Double refraction had first been observed in Iceland spar by Erasmus Bartholin. The laws governing it were found by Huygens from the assumption that the wavelets of the extraordinary rays were ellipsoids of revolution with major axes parallel to the axis of the crystal. If one crystal of Iceland spar is placed over another in such a way that the principal sections of the crystals are parallel, then the ordinary rays produced in the upper crystal undergo ordinary refraction only in the lower crystal, while the extraordinary rays undergo only an extraordinary refraction. If the principal sections are perpendicular to each other, the ordinary rays undergo an extraordinary refraction and vice versa. Huygens could not account for these observations, and Newton used them to refute Huygens’ wave theory. Newton considered light as particles, and the above-mentioned polarization phenomenon indicated to him that these particles had sides. In Query 25 of the Optics he announced his own (false) rule for double refraction, which was adopted for the next century. In 1788 Haüy found experimentally that Huygens’ law was true only in certain special cases, but in 1802 Wollaston found experimental evidence for the Huygenian construction. In “Mémoire sur la mesure du pouvoir réfringent” Malus showed that Wollaston’s experiments were incomplete, and so the French corpuscularian physicists did not trust Wollaston’s results. They thought, moreover, that Wollaston was associated with Thomas Young and therefore with the wave hypothesis.

In this situation the Institute on 4 January 1808 proposed a prize which required an experimental and theoretical explanation of double refraction. The French “Newtonian” scientists hoped that Malus would find a precise and general law for double refraction within the framework of an emission theory of light. Malus was a skilled mathematician and during 1807 he had carried out experiments on double refraction. By December 1808 Malus had finished his experimental investigations, which verified the Huygenian law. What remained was a theoretical deduction of the law. In January 1809, Laplace published a memoir in which he deduced Huygens’ law within the framework of Newtonian mechanics, using the principle of least action, and Malus considered this an insolence which deprived him of the priority. In 1810 Malus won the prize for his “Théorie de la double réfraction,” published in 1811. Here he deduced the law following the same method as Laplace, by means of the principle of least action. Malus won the prize therefore mainly because of his original experimental researches and his discussion of the short-range forces that produce double refraction. Also of great importance was his law for the relative intensities of the ordinary and extraordinary rays.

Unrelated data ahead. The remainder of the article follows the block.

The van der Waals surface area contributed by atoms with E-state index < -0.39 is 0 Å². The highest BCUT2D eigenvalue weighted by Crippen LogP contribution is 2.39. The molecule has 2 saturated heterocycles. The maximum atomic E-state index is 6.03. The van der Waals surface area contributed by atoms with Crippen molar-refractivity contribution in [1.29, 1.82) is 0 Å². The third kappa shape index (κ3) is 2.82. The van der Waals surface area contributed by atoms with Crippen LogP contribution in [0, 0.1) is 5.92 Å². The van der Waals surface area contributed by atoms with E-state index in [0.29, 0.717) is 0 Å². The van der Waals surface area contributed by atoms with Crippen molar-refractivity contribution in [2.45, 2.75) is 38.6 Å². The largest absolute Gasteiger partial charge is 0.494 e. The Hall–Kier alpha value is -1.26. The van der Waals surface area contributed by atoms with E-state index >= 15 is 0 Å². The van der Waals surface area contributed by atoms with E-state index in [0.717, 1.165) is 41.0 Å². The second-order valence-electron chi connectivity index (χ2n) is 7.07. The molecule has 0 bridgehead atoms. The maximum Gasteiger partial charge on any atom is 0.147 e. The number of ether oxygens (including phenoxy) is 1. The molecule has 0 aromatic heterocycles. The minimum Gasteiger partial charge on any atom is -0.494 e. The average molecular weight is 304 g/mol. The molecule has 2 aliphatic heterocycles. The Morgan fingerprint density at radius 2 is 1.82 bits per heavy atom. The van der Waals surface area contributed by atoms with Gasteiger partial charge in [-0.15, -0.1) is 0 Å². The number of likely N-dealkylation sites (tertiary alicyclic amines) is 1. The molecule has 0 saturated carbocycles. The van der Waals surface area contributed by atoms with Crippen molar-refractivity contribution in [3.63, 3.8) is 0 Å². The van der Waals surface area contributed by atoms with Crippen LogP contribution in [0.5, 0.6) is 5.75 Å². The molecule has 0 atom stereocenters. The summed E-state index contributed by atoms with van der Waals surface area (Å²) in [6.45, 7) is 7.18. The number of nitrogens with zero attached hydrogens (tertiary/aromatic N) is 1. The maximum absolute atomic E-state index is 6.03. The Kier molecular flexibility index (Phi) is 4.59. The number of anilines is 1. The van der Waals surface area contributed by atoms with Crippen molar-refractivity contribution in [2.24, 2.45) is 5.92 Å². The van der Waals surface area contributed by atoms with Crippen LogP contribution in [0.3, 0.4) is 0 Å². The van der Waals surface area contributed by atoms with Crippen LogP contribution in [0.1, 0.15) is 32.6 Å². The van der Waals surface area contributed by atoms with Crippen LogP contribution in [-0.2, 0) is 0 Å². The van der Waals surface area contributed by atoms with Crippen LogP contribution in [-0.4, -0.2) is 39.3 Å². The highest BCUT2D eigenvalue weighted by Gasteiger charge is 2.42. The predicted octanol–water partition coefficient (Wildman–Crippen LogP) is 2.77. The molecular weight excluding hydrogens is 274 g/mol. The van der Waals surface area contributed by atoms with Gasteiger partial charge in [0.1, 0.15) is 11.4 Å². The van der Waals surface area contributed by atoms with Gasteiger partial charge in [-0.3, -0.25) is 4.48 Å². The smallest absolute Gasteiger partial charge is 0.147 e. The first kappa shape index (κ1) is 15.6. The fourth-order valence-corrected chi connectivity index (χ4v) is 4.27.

While working on double refraction Malus discovered that a ray of sunlight reflected at a certain angle from a transparent medium behaves in exactly the same manner as if it had been ordinarily refracted by a double refracting medium. He found that each medium had a characteristic angle of reflection for which this happend, 52°45′ for water and 35°25′ for glass. Malus did not postpone publishing his discovery until the end of the competition, but announced it to the Institute on 12 December 1808. He also showed that if the two rays emanating from a crystal are reflected from a water surface at an angle less than 52°45’ and if the principal section of the crystal is parallel to the plane of reflection then the ordinary ray is totally refracted; and if the principal section is perpendicular to the plane of reflection the extraordinary ray is totally refracted. He concluded that these phenomena could be accounted for only supposing that light consisted of particles which were lined up by reflection and refraction and remained mutually parallel afterward. In “Mémoire sur de nouveaux phé nomènes d’optique” Malus said that light particles have sides or poles and used for the first time the word “polarization” to characterize the phenomenon.